Now regarding the holes: McLaren took a long look at what the competition did and assumingly combined ideas from both Red Bull and Force India/Sauber. At the present moment we aren't fully sure of the exact solutions McLaren has in place, but we can speculate on them and discuss several likely ways mclaren ducts these holes.
The middle hole could be made legal by placing a series of small vanes inside the hole in such a way that air can still pass through, while technically staying true to the cross sectional rule. This solution is copied from Red Bull, and can be put to good use for McLaren's middle hole:
As one can see, the vanes are stacked in such a way that the cross section will always cut one vane and at the edges inbetween 2 vanes it will cut 2 vanes in an overlap. Because both vanes are connected to the bottom and roof of the innards of the nose cone, it effectively means you still have a single section on the cross sectional plane, just with a cavity inside. There's quite some variation possible with this set up; Red Bull definitely had or even has a set up shown in yellow. Looking inside the middle inlet of the McLaren nosecone however, we detect only a single vane, which could indicate a solution close to what is shown by the blue outline around the vanes, indicating a large middle vane and a narrowing of the sidewalls. This is how that would look in iso view:
There is a different possibility however, one that Force India has been using since 2015 for its side inlets. They figured out that if they camber the duct enough going through the nose and exiting on the underside of the nose, you actually can't get 2 seperate parts anywhere with your cross sectional slice. They use this solution for their side inlets. A video to demonstrate:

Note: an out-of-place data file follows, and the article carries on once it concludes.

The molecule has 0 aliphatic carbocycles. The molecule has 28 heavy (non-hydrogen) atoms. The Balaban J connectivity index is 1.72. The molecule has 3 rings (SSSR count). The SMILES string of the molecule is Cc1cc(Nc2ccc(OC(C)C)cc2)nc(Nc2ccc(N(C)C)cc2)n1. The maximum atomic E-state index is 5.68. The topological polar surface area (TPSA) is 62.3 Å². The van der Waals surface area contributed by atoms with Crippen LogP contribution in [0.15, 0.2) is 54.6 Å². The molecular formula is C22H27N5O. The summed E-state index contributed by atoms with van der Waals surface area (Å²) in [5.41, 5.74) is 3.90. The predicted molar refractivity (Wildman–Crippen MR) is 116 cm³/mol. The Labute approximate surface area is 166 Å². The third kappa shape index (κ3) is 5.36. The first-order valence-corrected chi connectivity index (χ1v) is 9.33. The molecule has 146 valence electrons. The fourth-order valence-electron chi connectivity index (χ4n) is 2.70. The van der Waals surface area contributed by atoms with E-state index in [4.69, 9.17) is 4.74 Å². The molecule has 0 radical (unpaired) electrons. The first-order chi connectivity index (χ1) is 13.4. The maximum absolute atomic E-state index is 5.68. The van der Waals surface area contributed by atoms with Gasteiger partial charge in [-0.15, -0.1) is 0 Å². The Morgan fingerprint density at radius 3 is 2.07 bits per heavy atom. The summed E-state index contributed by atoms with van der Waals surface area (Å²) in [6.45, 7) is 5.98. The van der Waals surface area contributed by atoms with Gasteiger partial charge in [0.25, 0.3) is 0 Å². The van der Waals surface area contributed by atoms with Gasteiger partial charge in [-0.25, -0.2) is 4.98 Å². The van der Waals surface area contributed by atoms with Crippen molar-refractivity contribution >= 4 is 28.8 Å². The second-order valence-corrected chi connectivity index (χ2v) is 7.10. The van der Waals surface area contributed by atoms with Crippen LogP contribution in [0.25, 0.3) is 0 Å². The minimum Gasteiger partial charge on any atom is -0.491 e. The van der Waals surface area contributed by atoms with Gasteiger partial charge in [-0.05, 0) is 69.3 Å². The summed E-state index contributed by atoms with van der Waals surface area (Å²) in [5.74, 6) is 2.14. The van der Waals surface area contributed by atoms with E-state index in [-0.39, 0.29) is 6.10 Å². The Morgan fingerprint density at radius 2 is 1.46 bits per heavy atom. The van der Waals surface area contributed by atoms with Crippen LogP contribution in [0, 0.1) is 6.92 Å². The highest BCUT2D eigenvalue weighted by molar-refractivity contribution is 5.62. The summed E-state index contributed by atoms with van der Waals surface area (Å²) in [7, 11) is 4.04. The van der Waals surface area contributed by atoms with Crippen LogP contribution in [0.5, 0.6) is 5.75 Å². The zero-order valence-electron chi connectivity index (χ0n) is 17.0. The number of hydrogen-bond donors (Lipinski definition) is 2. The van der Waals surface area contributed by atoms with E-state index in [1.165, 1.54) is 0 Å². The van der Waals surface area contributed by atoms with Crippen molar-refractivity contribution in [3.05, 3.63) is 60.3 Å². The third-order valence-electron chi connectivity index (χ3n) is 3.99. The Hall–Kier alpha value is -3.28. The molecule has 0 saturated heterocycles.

Basically, 3.4.1 is a 2 dimensional rule which can be worked around when looking at it 3 dimensional. The trick is to camber the duct diagonal.
Sauber has been using this solution too for the side inlets, and teams up and down the grid have been inspired by this idea to create the smaller, so called, NACA ducts to get legal holes in their nose cones to feed for instance the S-ducts. In the cases of McLaren, Force India and Sauber, the holes are intended to vent airflow undeneath the nose. That same principle can be used for a middle hole:
What they can do is split the inlet in 2 and duct them sidewards and downwards. The advantage over the solution with the vanes, is that it creates less blockage for the flow. However, it also forces the flow to bend more and lose energy. We don't believe they are doing this, but it is possible.
This concept of circumventing 3.4.1 is definitely used for the side inlets as well. Ultimately, the overall layout can differ a huge lot however. 2 examples below:
Ultimately, after a lot of consulting (special thanks to jjn9128) and asking around and deducting what we see on pictures, we believe the McLaren internal layout of the nose cone will look something like this:
As mentioned, the middle inlet is made legal by placing bodywork inside the duct to get it cross sectional legal. Through observing, we deducted that it has to be a single piece instead of several vanes with a shape roughly like that. It's crucial to note that we have observed small trailing edges (not shown on the iso view illustration) inside the outlet for the middle duct. It's guessing if these are the trailling edges of small vanes to clear up high energy flow inside the ducts, or that they are effectively creating more ducts somewhere inside the middle hole. We choose for small vanes on our illustrations to keeps things from getting overly complicated, but these small trailling edges could just as well be indicative of more ducts. We simply don't know. Either way, it will help clean up the flow.
The outer ducts are very specifically made to get by the cross section rule, running downwards and inwards the pylon to exit below at the sides of the middle duct outlet. It has to narrow quite radically in order to comply with 3.4.1, but this narrow passage should not immediately create an obstruction for the flow. Again, we observe a leading edge inside the inlet, which either is a small winglet or a panel effectively splitting the duct in 2. It's always guessing, but we went for the vane solution to help steer flow through the narrow legality gap. We also placed these vanes in the back near the outlets of the side ducts. You want to have the flow exit as straight as possible as this flow goes to the splitter.